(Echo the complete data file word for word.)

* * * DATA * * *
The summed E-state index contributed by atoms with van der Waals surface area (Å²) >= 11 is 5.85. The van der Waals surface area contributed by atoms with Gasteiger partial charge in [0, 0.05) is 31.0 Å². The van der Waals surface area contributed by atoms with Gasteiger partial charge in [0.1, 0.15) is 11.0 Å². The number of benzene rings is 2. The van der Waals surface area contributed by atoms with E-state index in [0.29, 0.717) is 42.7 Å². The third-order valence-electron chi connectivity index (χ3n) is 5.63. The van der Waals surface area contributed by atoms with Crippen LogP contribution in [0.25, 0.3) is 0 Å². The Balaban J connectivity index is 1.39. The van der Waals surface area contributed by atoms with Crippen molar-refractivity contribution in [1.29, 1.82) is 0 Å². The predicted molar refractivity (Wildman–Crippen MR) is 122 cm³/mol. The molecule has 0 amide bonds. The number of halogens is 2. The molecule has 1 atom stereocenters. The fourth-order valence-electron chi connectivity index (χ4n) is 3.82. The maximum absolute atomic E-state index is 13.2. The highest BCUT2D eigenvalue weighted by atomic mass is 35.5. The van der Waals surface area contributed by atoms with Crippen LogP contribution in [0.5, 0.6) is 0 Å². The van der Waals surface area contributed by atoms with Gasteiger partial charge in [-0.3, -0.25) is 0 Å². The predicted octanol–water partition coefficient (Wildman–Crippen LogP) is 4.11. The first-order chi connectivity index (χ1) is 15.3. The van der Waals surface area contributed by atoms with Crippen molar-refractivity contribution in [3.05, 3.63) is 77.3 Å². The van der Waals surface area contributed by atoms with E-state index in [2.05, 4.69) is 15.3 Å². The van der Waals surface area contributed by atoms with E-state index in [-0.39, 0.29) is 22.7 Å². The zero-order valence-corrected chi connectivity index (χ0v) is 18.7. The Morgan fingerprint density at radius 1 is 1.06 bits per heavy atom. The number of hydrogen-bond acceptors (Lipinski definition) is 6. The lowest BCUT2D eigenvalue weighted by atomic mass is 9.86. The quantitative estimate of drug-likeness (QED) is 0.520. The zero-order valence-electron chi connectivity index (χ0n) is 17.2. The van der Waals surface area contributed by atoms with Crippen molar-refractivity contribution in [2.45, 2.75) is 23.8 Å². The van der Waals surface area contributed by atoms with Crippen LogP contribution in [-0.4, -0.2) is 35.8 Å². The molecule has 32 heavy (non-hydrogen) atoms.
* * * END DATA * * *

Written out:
The summed E-state index contributed by atoms with van der Waals surface area (Å²) >= 11 is 5.85. The van der Waals surface area contributed by atoms with Gasteiger partial charge in [0, 0.05) is 31.0 Å². The van der Waals surface area contributed by atoms with Gasteiger partial charge in [0.1, 0.15) is 11.0 Å². The number of benzene rings is 2. The van der Waals surface area contributed by atoms with E-state index in [0.29, 0.717) is 42.7 Å². The third-order valence-electron chi connectivity index (χ3n) is 5.63. The van der Waals surface area contributed by atoms with Crippen LogP contribution in [0.25, 0.3) is 0 Å². The Balaban J connectivity index is 1.39. The van der Waals surface area contributed by atoms with Crippen molar-refractivity contribution in [1.29, 1.82) is 0 Å². The predicted molar refractivity (Wildman–Crippen MR) is 122 cm³/mol. The molecule has 0 amide bonds. The number of halogens is 2. The molecule has 1 atom stereocenters. The fourth-order valence-electron chi connectivity index (χ4n) is 3.82. The maximum absolute atomic E-state index is 13.2. The highest BCUT2D eigenvalue weighted by atomic mass is 35.5. The van der Waals surface area contributed by atoms with Crippen LogP contribution in [0.5, 0.6) is 0 Å². The van der Waals surface area contributed by atoms with Gasteiger partial charge in [-0.3, -0.25) is 0 Å². The predicted octanol–water partition coefficient (Wildman–Crippen LogP) is 4.11. The first-order chi connectivity index (χ1) is 15.3. The van der Waals surface area contributed by atoms with Crippen molar-refractivity contribution in [3.05, 3.63) is 77.3 Å². The van der Waals surface area contributed by atoms with E-state index in [2.05, 4.69) is 15.3 Å². The van der Waals surface area contributed by atoms with E-state index in [-0.39, 0.29) is 22.7 Å². The zero-order valence-corrected chi connectivity index (χ0v) is 18.7. The Morgan fingerprint density at radius 1 is 1.06 bits per heavy atom. The number of hydrogen-bond acceptors (Lipinski definition) is 6. The lowest BCUT2D eigenvalue weighted by atomic mass is 9.86. The quantitative estimate of drug-likeness (QED) is 0.520. The zero-order valence-electron chi connectivity index (χ0n) is 17.2. The van der Waals surface area contributed by atoms with Crippen molar-refractivity contribution in [2.45, 2.75) is 23.8 Å². The van der Waals surface area contributed by atoms with Crippen LogP contribution in [-0.4, -0.2) is 35.8 Å². The molecule has 32 heavy (non-hydrogen) atoms.